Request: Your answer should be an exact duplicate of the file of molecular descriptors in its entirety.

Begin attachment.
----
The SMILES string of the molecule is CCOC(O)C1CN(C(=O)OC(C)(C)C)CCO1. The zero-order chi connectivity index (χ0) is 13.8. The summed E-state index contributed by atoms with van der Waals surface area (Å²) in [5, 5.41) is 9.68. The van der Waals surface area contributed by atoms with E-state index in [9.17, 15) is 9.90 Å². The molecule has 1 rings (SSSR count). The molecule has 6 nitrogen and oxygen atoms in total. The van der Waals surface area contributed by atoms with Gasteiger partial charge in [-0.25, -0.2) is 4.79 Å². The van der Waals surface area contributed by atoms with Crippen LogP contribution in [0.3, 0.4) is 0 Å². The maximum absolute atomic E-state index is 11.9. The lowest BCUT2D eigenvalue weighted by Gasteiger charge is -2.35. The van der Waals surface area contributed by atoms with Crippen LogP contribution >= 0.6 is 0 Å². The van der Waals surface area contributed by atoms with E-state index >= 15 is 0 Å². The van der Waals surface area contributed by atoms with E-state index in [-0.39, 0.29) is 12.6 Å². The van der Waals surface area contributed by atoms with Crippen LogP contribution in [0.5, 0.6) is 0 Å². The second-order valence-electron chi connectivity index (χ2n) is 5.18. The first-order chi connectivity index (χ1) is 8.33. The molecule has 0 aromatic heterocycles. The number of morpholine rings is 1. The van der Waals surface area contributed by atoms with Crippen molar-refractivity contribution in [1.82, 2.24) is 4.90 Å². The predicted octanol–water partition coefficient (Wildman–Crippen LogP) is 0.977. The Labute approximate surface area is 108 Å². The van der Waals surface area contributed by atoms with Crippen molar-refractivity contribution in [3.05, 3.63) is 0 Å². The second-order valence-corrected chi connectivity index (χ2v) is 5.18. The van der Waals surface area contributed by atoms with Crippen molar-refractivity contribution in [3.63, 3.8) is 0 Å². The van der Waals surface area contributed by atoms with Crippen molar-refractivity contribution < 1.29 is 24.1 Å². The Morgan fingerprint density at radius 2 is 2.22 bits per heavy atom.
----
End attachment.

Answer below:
The SMILES string of the molecule is CCOC(O)C1CN(C(=O)OC(C)(C)C)CCO1. The zero-order chi connectivity index (χ0) is 13.8. The summed E-state index contributed by atoms with van der Waals surface area (Å²) in [5, 5.41) is 9.68. The van der Waals surface area contributed by atoms with E-state index in [9.17, 15) is 9.90 Å². The molecule has 1 rings (SSSR count). The molecule has 6 nitrogen and oxygen atoms in total. The van der Waals surface area contributed by atoms with Gasteiger partial charge in [-0.25, -0.2) is 4.79 Å². The van der Waals surface area contributed by atoms with Crippen LogP contribution in [0.3, 0.4) is 0 Å². The maximum absolute atomic E-state index is 11.9. The lowest BCUT2D eigenvalue weighted by Gasteiger charge is -2.35. The van der Waals surface area contributed by atoms with Crippen LogP contribution >= 0.6 is 0 Å². The van der Waals surface area contributed by atoms with E-state index >= 15 is 0 Å². The van der Waals surface area contributed by atoms with E-state index in [-0.39, 0.29) is 12.6 Å². The van der Waals surface area contributed by atoms with Crippen LogP contribution in [0.5, 0.6) is 0 Å². The second-order valence-electron chi connectivity index (χ2n) is 5.18. The first-order chi connectivity index (χ1) is 8.33. The molecule has 0 aromatic heterocycles. The number of morpholine rings is 1. The van der Waals surface area contributed by atoms with Crippen molar-refractivity contribution in [1.82, 2.24) is 4.90 Å². The predicted octanol–water partition coefficient (Wildman–Crippen LogP) is 0.977. The Labute approximate surface area is 108 Å². The van der Waals surface area contributed by atoms with Crippen molar-refractivity contribution in [3.05, 3.63) is 0 Å². The second-order valence-corrected chi connectivity index (χ2v) is 5.18. The van der Waals surface area contributed by atoms with Crippen molar-refractivity contribution in [3.63, 3.8) is 0 Å². The van der Waals surface area contributed by atoms with Crippen molar-refractivity contribution < 1.29 is 24.1 Å². The Morgan fingerprint density at radius 2 is 2.22 bits per heavy atom.